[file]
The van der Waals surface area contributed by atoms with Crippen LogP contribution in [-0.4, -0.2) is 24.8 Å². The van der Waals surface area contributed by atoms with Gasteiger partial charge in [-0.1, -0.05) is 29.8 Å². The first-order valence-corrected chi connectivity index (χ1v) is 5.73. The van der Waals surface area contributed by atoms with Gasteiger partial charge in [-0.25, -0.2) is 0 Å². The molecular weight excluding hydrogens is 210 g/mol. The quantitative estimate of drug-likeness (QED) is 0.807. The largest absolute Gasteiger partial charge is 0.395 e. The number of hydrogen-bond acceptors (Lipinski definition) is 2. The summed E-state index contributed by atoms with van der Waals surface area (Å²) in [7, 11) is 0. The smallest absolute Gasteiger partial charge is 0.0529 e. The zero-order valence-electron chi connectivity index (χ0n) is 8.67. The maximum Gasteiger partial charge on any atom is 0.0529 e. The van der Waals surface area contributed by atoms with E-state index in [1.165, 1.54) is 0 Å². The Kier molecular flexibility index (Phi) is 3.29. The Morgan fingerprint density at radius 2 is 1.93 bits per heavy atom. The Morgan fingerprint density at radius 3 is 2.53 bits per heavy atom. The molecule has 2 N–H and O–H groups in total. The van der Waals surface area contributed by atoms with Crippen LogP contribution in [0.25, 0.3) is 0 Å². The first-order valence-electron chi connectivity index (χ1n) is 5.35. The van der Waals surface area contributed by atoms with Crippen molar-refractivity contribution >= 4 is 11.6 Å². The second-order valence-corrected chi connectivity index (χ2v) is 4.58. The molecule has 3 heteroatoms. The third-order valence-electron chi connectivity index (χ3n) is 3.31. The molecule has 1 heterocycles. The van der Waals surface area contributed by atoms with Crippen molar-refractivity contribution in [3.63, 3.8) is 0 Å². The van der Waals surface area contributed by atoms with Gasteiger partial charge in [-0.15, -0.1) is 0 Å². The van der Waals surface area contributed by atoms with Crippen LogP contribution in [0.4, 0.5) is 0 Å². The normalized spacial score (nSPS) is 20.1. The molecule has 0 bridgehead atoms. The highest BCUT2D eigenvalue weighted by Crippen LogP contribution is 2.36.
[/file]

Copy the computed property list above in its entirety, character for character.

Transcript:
The van der Waals surface area contributed by atoms with Crippen LogP contribution in [-0.4, -0.2) is 24.8 Å². The van der Waals surface area contributed by atoms with Gasteiger partial charge in [-0.1, -0.05) is 29.8 Å². The first-order valence-corrected chi connectivity index (χ1v) is 5.73. The van der Waals surface area contributed by atoms with Gasteiger partial charge in [-0.25, -0.2) is 0 Å². The molecular weight excluding hydrogens is 210 g/mol. The quantitative estimate of drug-likeness (QED) is 0.807. The largest absolute Gasteiger partial charge is 0.395 e. The number of hydrogen-bond acceptors (Lipinski definition) is 2. The summed E-state index contributed by atoms with van der Waals surface area (Å²) in [7, 11) is 0. The smallest absolute Gasteiger partial charge is 0.0529 e. The zero-order valence-electron chi connectivity index (χ0n) is 8.67. The maximum Gasteiger partial charge on any atom is 0.0529 e. The van der Waals surface area contributed by atoms with E-state index in [1.165, 1.54) is 0 Å². The Kier molecular flexibility index (Phi) is 3.29. The Morgan fingerprint density at radius 2 is 1.93 bits per heavy atom. The Morgan fingerprint density at radius 3 is 2.53 bits per heavy atom. The molecule has 2 N–H and O–H groups in total. The van der Waals surface area contributed by atoms with Crippen LogP contribution in [0.25, 0.3) is 0 Å². The first-order valence-electron chi connectivity index (χ1n) is 5.35. The van der Waals surface area contributed by atoms with Crippen molar-refractivity contribution >= 4 is 11.6 Å². The second-order valence-corrected chi connectivity index (χ2v) is 4.58. The molecule has 3 heteroatoms. The third-order valence-electron chi connectivity index (χ3n) is 3.31. The molecule has 1 heterocycles. The van der Waals surface area contributed by atoms with Crippen molar-refractivity contribution in [3.63, 3.8) is 0 Å². The van der Waals surface area contributed by atoms with Gasteiger partial charge in [-0.15, -0.1) is 0 Å². The van der Waals surface area contributed by atoms with Crippen LogP contribution in [0.4, 0.5) is 0 Å². The normalized spacial score (nSPS) is 20.1. The molecule has 0 bridgehead atoms. The highest BCUT2D eigenvalue weighted by Crippen LogP contribution is 2.36.